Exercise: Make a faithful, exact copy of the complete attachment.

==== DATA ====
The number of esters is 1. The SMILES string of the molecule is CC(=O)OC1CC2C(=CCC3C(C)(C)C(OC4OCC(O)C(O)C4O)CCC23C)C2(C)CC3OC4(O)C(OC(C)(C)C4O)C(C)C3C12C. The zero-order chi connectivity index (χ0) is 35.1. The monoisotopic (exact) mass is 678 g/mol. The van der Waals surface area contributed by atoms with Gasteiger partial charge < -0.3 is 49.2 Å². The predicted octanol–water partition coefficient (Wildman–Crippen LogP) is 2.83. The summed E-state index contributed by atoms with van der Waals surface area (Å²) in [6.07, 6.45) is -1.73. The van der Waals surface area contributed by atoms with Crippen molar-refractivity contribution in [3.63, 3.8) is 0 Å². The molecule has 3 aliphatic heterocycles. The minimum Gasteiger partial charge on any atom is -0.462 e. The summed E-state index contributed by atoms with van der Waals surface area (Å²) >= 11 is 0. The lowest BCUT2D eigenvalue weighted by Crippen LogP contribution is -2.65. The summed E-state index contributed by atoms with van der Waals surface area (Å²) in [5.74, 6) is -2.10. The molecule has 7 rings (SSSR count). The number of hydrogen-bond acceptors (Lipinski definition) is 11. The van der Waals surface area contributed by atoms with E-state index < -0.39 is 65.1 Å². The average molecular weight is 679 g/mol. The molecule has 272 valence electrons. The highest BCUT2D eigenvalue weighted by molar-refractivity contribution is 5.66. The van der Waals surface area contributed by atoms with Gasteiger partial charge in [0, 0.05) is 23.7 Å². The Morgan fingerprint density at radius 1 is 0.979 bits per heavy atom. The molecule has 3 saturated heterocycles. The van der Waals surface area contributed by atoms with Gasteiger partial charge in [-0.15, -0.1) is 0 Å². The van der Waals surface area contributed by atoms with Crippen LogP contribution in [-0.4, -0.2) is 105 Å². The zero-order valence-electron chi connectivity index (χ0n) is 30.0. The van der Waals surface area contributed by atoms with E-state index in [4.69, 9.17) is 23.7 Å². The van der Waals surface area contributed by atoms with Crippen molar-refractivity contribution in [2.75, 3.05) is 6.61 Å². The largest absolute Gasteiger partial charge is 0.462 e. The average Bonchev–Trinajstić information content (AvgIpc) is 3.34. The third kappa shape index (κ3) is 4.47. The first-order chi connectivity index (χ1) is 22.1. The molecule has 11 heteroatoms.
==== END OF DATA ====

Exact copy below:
The number of esters is 1. The SMILES string of the molecule is CC(=O)OC1CC2C(=CCC3C(C)(C)C(OC4OCC(O)C(O)C4O)CCC23C)C2(C)CC3OC4(O)C(OC(C)(C)C4O)C(C)C3C12C. The zero-order chi connectivity index (χ0) is 35.1. The monoisotopic (exact) mass is 678 g/mol. The van der Waals surface area contributed by atoms with Gasteiger partial charge < -0.3 is 49.2 Å². The predicted octanol–water partition coefficient (Wildman–Crippen LogP) is 2.83. The summed E-state index contributed by atoms with van der Waals surface area (Å²) in [6.07, 6.45) is -1.73. The van der Waals surface area contributed by atoms with Crippen molar-refractivity contribution in [3.63, 3.8) is 0 Å². The molecule has 3 aliphatic heterocycles. The minimum Gasteiger partial charge on any atom is -0.462 e. The summed E-state index contributed by atoms with van der Waals surface area (Å²) >= 11 is 0. The lowest BCUT2D eigenvalue weighted by Crippen LogP contribution is -2.65. The summed E-state index contributed by atoms with van der Waals surface area (Å²) in [5.74, 6) is -2.10. The molecule has 7 rings (SSSR count). The number of hydrogen-bond acceptors (Lipinski definition) is 11. The van der Waals surface area contributed by atoms with E-state index < -0.39 is 65.1 Å². The average molecular weight is 679 g/mol. The molecule has 272 valence electrons. The highest BCUT2D eigenvalue weighted by molar-refractivity contribution is 5.66. The van der Waals surface area contributed by atoms with Gasteiger partial charge in [0, 0.05) is 23.7 Å². The Morgan fingerprint density at radius 1 is 0.979 bits per heavy atom. The molecule has 3 saturated heterocycles. The van der Waals surface area contributed by atoms with Gasteiger partial charge in [-0.15, -0.1) is 0 Å². The van der Waals surface area contributed by atoms with Crippen LogP contribution in [-0.4, -0.2) is 105 Å². The zero-order valence-electron chi connectivity index (χ0n) is 30.0. The van der Waals surface area contributed by atoms with E-state index in [4.69, 9.17) is 23.7 Å². The van der Waals surface area contributed by atoms with Crippen molar-refractivity contribution in [2.75, 3.05) is 6.61 Å². The largest absolute Gasteiger partial charge is 0.462 e. The average Bonchev–Trinajstić information content (AvgIpc) is 3.34. The third kappa shape index (κ3) is 4.47. The first-order chi connectivity index (χ1) is 22.1. The molecule has 11 heteroatoms.